Compared to such prior practice, the percentage values of the mineral content used in the present invention are high, thus materially increasing the possibilities of the animal or fowl shunning repeated activities on the pellet and tablet, due to the increased amount of the unpalatable content. To avoid this possibility the pellet and tablet are developed in the special manner indicated. The ingredients used include the yeast content, itself of palatable nature, and
which thus not only provides for an increase in the percentage of palatable content, but also serves medicinally as a vitamin supply and as a food acceptable to the animal and fowl; the dried molasses content, also palatable, s rves as a binder, these agencies providing the incentive for continuing the voluntary feeding activity on the pellet and tablet.
One condition is possible to prevent the continued activities-if the "lick or peck should develop material evidences of the presence of the unpalatable content, the continued activities would cease; such condition could result through faulty distribution of such unpalatable content within the pellet and tablet, as, for instance, a concentration of particles of such content within a small zone such as would be included within the lick or peck. Hence, the distribution of such content must be so equable that all possibilities of concentration are avoided, so that no lick or peck will disclose the presence of the conditions found objectionable by the animal or fowl.
This equable distribution is provided in following the regimen pointed out in detail above. The selected mineral content, in ground form, is subsuch an equable distribution of the ground particles of mineral content that concentrations of such content particles is practically prevented, so that each of the pellets and tablets formed from the prepared mass can be subjected to the licking or pecking action during service, and yet the content taken up by the lick or peck will present its mineral content in such form as to not prove unpalatable to the animal or fowl; hence, the voluntary feeding activities will continue in connection with such pellet or tablet, thus gradually supplying the desired food and medicinal values to the animal or fowl, even though the percentage value of the unpalatable mineral content is relatively high as compared with the values deemed permissible under prior practices in the preparation of such pellets and tablets.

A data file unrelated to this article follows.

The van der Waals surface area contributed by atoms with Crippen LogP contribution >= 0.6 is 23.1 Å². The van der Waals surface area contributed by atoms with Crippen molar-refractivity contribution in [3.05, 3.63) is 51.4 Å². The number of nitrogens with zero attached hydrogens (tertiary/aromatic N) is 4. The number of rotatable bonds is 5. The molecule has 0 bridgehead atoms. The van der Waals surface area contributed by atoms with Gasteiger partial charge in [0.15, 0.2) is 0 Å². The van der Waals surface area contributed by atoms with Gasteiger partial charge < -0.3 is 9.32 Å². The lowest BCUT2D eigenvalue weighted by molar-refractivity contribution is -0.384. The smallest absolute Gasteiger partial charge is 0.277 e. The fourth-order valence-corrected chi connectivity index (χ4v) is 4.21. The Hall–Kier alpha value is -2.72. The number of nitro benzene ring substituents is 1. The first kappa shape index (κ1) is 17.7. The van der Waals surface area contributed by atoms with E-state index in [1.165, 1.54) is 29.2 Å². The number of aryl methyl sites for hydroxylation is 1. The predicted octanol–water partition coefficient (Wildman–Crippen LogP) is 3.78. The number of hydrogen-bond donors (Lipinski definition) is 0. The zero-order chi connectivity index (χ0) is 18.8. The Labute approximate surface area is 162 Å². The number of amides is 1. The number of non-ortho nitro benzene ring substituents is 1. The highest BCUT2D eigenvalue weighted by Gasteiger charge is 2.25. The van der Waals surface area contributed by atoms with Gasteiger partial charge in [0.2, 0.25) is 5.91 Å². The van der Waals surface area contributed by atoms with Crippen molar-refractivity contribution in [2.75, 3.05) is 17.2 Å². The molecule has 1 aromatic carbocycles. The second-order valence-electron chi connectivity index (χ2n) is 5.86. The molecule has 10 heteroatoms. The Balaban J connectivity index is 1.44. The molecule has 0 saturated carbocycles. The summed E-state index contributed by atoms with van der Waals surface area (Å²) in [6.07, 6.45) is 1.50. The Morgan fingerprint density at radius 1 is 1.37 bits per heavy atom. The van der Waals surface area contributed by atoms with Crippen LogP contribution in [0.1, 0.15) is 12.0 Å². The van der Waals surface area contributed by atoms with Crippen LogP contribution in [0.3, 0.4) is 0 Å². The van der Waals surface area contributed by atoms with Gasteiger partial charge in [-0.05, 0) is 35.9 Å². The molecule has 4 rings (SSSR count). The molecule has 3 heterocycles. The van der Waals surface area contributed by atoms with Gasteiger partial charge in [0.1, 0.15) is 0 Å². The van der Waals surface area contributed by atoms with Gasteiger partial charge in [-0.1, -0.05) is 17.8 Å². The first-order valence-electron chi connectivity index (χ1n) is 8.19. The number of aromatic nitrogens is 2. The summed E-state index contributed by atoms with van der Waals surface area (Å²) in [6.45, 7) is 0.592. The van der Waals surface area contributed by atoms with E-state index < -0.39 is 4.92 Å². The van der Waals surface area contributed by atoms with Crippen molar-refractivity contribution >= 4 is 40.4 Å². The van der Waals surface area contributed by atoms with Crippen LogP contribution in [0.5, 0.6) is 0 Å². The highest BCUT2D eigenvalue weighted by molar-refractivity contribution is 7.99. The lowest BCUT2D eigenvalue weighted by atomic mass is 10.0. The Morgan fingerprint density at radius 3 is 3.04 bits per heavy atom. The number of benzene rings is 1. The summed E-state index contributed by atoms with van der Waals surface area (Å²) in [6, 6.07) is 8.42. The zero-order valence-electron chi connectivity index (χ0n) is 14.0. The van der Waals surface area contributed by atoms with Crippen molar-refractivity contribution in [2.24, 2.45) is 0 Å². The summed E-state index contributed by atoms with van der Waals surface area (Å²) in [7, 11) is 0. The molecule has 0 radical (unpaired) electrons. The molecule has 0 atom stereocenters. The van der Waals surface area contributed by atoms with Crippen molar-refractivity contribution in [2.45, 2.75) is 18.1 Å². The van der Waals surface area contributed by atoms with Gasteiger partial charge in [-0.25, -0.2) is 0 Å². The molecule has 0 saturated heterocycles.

Obviously, the kind and proportions of the ingredients added to the mineral elements, as well as the selection of the latter, may be made through wide ranges, depending on the desired characteristics and the kind of animals or poultry to be fed, without departing from the spirit and scope of this invention, as defined in the appended claims.
What is claimed is:
1. In the production of animal and poultry tablets acceptable palatably under voluntary feeding conditions, the method of producing the feed to render the mineral content palatable to animal stock and poultry, said method consisting in admixing the selected ingredients within an agitator and in accord with a predetermined order dried molasses content and the protein content,